Related topics: galaxies · stars · black holes · nasa · astronomers

Center of the Coma cluster explored with AstroSat

Using India's AstroSat spacecraft, astronomers have investigated a central field of a cluster of galaxies known as the Coma cluster. Results of the study, presented in a paper published September 13 on arXiv.org, deliver ...

It's a planet: New evidence of baby planet in the making

Astronomers agree that planets are born in protoplanetary disks—rings of dust and gas that surround young, newborn stars. While hundreds of these disks have been spotted throughout the universe, observations of actual planetary ...

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Light-year

A light-year or light year (symbol: ly) is a unit of length, equal to just under 1013 kilometres. As defined by the International Astronomical Union (IAU), a light-year is the distance that light travels in a vacuum in one Julian year.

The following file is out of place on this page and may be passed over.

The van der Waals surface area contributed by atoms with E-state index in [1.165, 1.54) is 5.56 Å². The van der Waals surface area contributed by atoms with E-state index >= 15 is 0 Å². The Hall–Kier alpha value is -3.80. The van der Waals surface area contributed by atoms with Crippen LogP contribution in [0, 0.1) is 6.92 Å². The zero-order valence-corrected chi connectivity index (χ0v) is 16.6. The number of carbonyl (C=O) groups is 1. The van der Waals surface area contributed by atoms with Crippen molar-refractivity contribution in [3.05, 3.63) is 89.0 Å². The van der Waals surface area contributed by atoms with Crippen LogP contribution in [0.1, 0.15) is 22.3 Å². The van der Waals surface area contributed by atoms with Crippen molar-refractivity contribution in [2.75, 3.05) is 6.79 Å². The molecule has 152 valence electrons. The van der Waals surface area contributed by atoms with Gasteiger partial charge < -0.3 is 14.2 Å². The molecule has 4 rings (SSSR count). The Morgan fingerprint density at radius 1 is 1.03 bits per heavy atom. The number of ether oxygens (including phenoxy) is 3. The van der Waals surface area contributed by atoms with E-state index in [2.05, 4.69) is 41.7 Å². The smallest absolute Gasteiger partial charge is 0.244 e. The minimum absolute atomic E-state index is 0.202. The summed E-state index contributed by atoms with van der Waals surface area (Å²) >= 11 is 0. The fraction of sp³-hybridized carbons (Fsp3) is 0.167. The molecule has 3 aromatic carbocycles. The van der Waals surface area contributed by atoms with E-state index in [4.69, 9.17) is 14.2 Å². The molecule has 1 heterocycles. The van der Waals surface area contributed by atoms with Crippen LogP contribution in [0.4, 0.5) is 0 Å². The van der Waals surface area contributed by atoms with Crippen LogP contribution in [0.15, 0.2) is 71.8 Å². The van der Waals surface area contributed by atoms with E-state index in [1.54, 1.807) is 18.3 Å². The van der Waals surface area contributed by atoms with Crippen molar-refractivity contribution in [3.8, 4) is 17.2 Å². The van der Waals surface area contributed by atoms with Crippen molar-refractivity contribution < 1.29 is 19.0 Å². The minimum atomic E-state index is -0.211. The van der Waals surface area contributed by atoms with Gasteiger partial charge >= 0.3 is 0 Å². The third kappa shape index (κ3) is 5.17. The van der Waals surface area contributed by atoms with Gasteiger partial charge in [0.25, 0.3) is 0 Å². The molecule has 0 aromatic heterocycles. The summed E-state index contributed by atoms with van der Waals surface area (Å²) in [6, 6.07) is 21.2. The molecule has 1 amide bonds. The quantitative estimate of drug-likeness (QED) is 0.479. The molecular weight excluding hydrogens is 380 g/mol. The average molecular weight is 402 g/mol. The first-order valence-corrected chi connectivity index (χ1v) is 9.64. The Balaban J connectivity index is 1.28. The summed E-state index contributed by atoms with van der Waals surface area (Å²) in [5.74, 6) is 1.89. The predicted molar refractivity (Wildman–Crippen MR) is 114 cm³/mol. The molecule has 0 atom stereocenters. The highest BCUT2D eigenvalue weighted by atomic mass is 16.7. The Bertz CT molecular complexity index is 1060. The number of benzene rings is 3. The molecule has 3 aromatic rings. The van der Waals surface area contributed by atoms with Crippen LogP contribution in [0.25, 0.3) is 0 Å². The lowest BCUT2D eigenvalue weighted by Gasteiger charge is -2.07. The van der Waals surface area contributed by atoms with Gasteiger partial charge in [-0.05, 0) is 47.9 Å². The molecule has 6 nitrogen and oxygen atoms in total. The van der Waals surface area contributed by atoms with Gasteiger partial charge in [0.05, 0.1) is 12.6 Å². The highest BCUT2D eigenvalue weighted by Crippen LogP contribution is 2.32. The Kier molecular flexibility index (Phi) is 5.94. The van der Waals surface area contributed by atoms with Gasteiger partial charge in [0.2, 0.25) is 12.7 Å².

The light-year is often used to measure distances to stars and other distances on a galactic scale, especially in non-specialist and popular science publications. The preferred unit in astrometry is the parsec, because it can be more easily derived from, and compared with, observational data. The parsec is defined as the distance at which an object will appear to move one arcsecond of parallax when the observer moves one astronomical unit perpendicular to the line of sight to the observer, and is equal to approximately 3.26 light-years.

The related unit of the light-month, roughly one-twelfth of a light-year, is also used occasionally for approximate measures.

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